Biden Ups Ante In Border Bill Fight With Veto Threat Of Israel Aid

After House Speaker Mike Johnson proposed separating out money for Israel, the White House signaled that won’t work either.

Over the weekend, House Speaker Mike Johnson (R-La.) pronounced that a White House-endorsed border security bill which would also free up foreign aid to Ukraine and Israel would be dead on arrival in the House.

So Monday, President Joe Biden said he’d veto Johnson’s backup plan, a $17.6 billion Israel-only aid package that’s set to be voted on separately this week.

Israel is the United States’ main ally in the Middle East, drawing bipartisan support in Congress. Safeguarding Israel has long been a staple of Democrats’ efforts to maintain Jewish voters as a key political constituency.

But Biden’s threat signaled an effort to turn up the temperature on the border bill fight and may show a newfound willingness to put some daylight between his administration and Israel in the wake of a brutal invasion of Gaza after the Oct. 7 attacks by Hamas.

“The Administration strongly opposes this ploy which does nothing to secure the border, does nothing to help the people of Ukraine defend themselves against [Russian President Vladimir] Putin’s aggression, fails to support the security of American synagogues, mosques and vulnerable places of worship, and denies humanitarian assistance to Palestinian civilians, the majority of whom are women and children,” the White House said in a formal statement.

The White House said it “strongly encourages” both the House and Senate to work on the bipartisan border deal instead.

While such threats often leave a little wiggle room for negotiation, such as saying the president’s advisers would merely recommend a veto, Monday’s statement was a direct veto threat, saying Biden would veto the bill if it passed the House and Senate. Overriding a veto would take a two-thirds vote of each chamber, an unlikely prospect.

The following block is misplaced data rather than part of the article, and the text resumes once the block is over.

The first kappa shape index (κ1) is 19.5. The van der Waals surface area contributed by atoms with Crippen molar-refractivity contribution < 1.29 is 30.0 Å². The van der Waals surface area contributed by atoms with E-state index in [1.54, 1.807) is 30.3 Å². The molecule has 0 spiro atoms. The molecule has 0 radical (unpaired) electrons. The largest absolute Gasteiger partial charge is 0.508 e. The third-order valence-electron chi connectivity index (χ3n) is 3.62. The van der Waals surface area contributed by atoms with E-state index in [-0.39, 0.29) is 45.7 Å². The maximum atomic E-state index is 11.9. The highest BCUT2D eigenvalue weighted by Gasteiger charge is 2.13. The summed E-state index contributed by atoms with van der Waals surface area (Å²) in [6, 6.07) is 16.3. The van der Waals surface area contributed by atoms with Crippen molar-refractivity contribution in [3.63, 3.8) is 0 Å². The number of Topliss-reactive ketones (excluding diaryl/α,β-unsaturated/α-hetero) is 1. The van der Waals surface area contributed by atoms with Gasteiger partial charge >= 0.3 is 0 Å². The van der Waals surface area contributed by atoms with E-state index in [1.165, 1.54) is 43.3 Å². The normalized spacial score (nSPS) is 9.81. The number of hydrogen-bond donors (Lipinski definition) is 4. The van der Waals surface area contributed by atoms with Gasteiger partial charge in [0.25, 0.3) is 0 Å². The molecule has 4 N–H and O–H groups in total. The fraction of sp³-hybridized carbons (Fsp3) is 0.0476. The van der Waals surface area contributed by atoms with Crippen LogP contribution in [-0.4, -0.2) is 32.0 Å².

The move complicates the already-unwieldy calculus on Capitol Hill as lawmakers try sift through what can gain enough votes to pass and what cannot among competing priorities with varying levels of support in each party: strengthening the border, providing needed military aid to Ukraine and Israel, beefing up Taiwan’s defenses and giving aid to starving Palestinians trapped in Gaza by the invasion.

Republicans had wanted to tie Ukraine aid to border security after jettisoning it in a stopgap funding measure in September. When the Oct. 7 attack by Hamas happened, there was initially talk of twinning Israel and Ukraine aid. Later, the White House agreed to bundle border security; aid to Ukraine, Israel and Taiwan; and eventually humanitarian aid into one bill if agreement could be reached on the border provisions.

But after weeks of drawn-out talks, House Republican leaders balked at the combination bill unveiled Sunday, and several Republican senators gave it a thumbs down, raising the prospect that it may not even make it out of the Senate. Johnson’s announcement that he would have a vote on an Israel-only bill was seen as a move to fend off the larger combination bill.

Polls have shown that aid to Ukraine and to Israel have about equal popularity with the public, but helping Ukraine is far more popular with Democrats while aiding Israel is much more popular with Republicans. The House already passed an Israel aid bill but paired it with Internal Revenue Service cuts that Democrats had objected to, putting the bill on ice in the Senate.

But House Republicans definitely want to be seen as protecting Israel and see an aid package as a part of that.

“Israel needs our immediate support. Any aid package to our greatest strategic ally should be clean, stand alone, and not be slowed down by the politics of other issues,” Rep. Mike Garcia (R-Calif.) posted Monday on social media.

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